US lawmaker wants probe of UAE firm with ties to OpenAI, Microsoft

US lawmakers are calling for an investigation of a United Arab Emirates (UAE)-based artificial intelligence (AI) firm with ties to OpenAI and Microsoft over its association with Chinese entities engaged in surveillance and human-rights abuses, including some  that have been blacklisted by the US government.

In an open letter to US Department of Commerce Secretary Gina Raimondo, Mike Gallagher (R-WI) and chairman of the House China Select Committee, raised concerns about extensive relationships G42 has with Chinese military and intelligence services and other state-owned entities.

G42 is led Chairman Sheikh Tahnoon bin Zayed —UAE’s National Security Advisor and the younger brother of the country’s ruler — and CEO Peng Xiao. The company should face trade restrictions due to questionable affiliations, in particular the “active relationships” it has with Huawei, Beijing Genomics Institute (BGI) and other individuals engaged in conduct that promotes China’s intelligence efforts, as well as links between Xiao and suspected human rights abuses, according to the letter.

Huawei and BGI already have been blacklisted by the US government — which means they’ve been put on the Department of Commerce’s Bureau of Industry and Security’s  (BIS) Entity List due to suspected involvement in surveillance activities for the Chinese government.

“Without new restrictions against G42, the company’s extensive capabilities will provide much-needed analytical capacity for BGI to exploit the data it has collected from American citizens, to include millions of pregnant women,” according to the letter. “Relatedly, export controls against Huawei will be further undermined if Huawei can access and/or acquire advanced hardware and cloud computing services through its partners like G42.”

Precedent for Restriction

Moreover, G42 CEO also serves as executive director of Pegasus Technology, a subsidiary of Dark Matter. Pegasus develops spyware and surveillance tools that governments can use to illegally spy on and target dissidents, journalists, politicians, and US companies.

“Many of the tools developed by Pegasus and DarkMatter are subject to export controls,” Gallagher noted, and former American employees of Dark Matter already have been fined for violations of the Arms Export Control Act.

“While State has taken action against DarkMatter, Commerce’s Bureau of Industry and Security (BIS) has failed to place any restrictions on DarkMatter, G42, or their affiliated companies,” Gallagher wrote.

Unless similar action is taken, export-controlled technology developed and sold by companies such as Microsoft, Dell and OpenAI that have relationships with G42 and its subsidiaries “are at significant risk for diversion” to China-based affiliates that support the surveillance and human rights abuses, Gallagher said.

The letter cited other sketchy connections between G42 and individuals related with China’s intelligence efforts as evidence that a probe and potential trade limitations are needed. They include  Song-Chun Zhu, the former director of a center at the University of California Los Angeles (UCLA) who now serves as one of DarkMatter’s lead AI research collaborators.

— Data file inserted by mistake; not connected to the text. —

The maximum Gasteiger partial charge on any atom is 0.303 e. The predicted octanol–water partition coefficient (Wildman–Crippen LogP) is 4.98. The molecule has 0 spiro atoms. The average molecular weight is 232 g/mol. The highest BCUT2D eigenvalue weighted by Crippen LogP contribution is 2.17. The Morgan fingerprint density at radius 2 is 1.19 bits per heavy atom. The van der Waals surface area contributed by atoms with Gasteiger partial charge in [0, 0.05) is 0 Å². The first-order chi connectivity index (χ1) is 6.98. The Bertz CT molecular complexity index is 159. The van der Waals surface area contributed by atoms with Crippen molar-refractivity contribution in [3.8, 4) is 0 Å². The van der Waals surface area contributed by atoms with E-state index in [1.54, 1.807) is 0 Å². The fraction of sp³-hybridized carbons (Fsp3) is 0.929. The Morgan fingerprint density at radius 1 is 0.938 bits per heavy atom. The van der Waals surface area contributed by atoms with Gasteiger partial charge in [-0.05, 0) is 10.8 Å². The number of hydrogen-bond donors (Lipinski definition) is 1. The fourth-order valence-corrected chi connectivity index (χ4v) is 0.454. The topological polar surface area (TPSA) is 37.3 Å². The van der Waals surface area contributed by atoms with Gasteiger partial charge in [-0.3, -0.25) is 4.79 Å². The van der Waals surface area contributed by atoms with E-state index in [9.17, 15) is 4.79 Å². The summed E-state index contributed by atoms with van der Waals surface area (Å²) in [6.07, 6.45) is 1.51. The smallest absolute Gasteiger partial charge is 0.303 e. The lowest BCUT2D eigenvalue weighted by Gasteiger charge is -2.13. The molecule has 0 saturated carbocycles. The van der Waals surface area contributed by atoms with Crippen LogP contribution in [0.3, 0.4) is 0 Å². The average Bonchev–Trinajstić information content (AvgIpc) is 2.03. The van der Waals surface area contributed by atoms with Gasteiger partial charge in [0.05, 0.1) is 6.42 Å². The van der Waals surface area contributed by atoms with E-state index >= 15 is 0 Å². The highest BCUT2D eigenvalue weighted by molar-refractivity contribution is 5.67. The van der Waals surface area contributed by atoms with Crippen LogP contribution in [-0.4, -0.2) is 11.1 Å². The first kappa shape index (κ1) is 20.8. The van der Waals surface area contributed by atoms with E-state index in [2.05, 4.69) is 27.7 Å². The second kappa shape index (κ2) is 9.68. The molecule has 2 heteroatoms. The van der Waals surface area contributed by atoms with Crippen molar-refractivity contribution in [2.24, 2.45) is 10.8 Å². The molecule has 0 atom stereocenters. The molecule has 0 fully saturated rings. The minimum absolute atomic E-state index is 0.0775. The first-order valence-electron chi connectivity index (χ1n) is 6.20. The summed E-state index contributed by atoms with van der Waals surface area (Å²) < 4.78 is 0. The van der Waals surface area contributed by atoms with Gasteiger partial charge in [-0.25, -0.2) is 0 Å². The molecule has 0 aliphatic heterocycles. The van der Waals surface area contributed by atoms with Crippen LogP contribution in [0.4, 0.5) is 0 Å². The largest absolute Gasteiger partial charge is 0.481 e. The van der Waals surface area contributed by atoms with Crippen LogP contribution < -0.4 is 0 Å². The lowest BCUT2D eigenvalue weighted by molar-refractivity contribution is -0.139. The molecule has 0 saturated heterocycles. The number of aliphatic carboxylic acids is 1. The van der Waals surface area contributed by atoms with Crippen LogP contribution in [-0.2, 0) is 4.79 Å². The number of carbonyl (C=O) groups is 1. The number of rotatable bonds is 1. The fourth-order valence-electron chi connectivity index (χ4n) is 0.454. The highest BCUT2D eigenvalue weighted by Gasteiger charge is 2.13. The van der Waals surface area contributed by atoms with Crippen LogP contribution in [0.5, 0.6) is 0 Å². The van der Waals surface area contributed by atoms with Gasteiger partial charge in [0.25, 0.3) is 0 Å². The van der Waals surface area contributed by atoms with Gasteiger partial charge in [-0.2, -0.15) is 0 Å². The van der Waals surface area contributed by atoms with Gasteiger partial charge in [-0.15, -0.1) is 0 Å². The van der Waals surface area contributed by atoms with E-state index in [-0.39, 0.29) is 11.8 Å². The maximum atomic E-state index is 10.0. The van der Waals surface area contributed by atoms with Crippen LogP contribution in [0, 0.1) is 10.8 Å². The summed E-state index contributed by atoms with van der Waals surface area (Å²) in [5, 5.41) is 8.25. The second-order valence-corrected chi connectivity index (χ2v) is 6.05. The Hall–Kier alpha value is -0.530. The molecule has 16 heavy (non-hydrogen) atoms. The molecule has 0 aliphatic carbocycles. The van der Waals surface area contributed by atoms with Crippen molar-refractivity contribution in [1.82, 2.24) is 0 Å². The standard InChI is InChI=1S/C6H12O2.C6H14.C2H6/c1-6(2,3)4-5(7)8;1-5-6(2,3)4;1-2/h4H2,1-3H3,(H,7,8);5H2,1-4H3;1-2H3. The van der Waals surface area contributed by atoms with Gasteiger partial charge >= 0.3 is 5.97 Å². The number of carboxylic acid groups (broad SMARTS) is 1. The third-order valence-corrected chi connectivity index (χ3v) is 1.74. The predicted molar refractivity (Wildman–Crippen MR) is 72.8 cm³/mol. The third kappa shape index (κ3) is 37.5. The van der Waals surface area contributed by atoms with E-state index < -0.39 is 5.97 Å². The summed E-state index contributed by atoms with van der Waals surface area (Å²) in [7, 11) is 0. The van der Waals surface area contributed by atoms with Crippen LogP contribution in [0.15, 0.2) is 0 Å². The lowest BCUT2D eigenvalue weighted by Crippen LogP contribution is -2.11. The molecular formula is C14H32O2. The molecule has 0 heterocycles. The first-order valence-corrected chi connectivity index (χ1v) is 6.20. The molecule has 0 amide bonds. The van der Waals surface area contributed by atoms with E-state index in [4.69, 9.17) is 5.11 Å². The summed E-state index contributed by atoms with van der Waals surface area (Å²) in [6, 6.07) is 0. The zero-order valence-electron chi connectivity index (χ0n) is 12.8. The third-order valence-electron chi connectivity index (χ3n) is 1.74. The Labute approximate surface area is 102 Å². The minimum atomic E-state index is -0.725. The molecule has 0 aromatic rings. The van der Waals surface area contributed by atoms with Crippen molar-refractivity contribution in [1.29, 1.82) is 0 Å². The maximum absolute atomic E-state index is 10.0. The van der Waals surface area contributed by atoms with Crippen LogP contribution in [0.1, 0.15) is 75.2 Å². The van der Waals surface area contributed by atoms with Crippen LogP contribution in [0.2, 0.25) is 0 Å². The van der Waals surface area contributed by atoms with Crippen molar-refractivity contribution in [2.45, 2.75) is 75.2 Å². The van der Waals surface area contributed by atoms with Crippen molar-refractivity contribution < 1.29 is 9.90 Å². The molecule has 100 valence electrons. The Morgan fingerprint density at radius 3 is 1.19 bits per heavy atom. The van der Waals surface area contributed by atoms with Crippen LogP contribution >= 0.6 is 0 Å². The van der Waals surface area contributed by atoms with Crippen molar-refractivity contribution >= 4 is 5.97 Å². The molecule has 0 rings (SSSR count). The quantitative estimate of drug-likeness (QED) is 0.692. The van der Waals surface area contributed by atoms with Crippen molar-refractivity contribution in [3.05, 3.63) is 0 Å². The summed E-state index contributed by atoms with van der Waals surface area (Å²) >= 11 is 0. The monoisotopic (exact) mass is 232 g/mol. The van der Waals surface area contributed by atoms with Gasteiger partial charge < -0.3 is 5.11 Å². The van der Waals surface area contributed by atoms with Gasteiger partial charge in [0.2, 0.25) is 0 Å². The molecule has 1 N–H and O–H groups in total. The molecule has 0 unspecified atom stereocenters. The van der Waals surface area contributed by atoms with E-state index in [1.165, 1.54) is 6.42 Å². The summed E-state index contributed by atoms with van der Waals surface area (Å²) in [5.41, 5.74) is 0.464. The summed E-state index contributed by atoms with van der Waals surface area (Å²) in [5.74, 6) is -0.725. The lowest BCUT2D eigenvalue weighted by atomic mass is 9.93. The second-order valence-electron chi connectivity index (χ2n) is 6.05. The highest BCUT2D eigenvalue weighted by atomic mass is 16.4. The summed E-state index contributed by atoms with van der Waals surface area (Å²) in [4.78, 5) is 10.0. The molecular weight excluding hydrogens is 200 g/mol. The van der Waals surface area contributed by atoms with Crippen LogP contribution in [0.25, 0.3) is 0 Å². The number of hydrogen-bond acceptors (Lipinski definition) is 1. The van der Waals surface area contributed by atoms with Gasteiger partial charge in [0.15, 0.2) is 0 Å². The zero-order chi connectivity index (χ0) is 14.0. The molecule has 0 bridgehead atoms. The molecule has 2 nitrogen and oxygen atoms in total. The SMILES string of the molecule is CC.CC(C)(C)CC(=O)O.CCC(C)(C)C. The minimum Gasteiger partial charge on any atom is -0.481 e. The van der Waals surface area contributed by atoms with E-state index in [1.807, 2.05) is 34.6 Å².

Zhu worked on Department of Defense-funded research at UCLA while simultaneously participating in the Chinese Communist Party’s Thousand Talent plan, which requires its participants to acquire research and technology on behalf of the Chinese government, Gallagher said. He left UCLA in 2020 to return to China and has since created a new AI laboratory with the Chinese Ministry of Science and Technology.

China Trade Crackdown

G42 did not respond immediately to request for comment. The Biden administration has been cracking down heavily on trade with China, particularly organizations that can provide cutting-edge technology to further advance the country’s military and intelligence endeavors.

Numerous microprocessor firms have felt the brunt of these clampdowns — notably Nvidia; it is currently pushing to release a series of China-specific chips after some of its microprocessors become ineligible for export to the region due to restrictions.

G42 touts itself as a leader in AI research and is investigating cloud computing, datacenters, and other technologies to achieve its goals. Key investors are the Abu Dhabi sovereign wealth fund Mubadala along with US private equity firm Silver Lake.

In addition to technology agreements with Dell, OpenAI, and Microsoft — which recently unveiled a partnership with G42 for its Cloud for Sovereignty product — the company also has a deal with Silicon Valley chip firm Cerebras to build a supercomputer for its AI efforts.

Because of these ties with top US tech companies, G42’s ties to China are worrying, as its “extensive capabilities” could help partners engage in illegal endeavors, putting the US government, academic institutions, and other companies at risk, according to Gallagher.

Copyright © 2024 IDG Communications, Inc.

Copyright © 2024 IDG Communications, Inc.



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About Abu Hamza

Abu Hamza is member of Business Bee Staff

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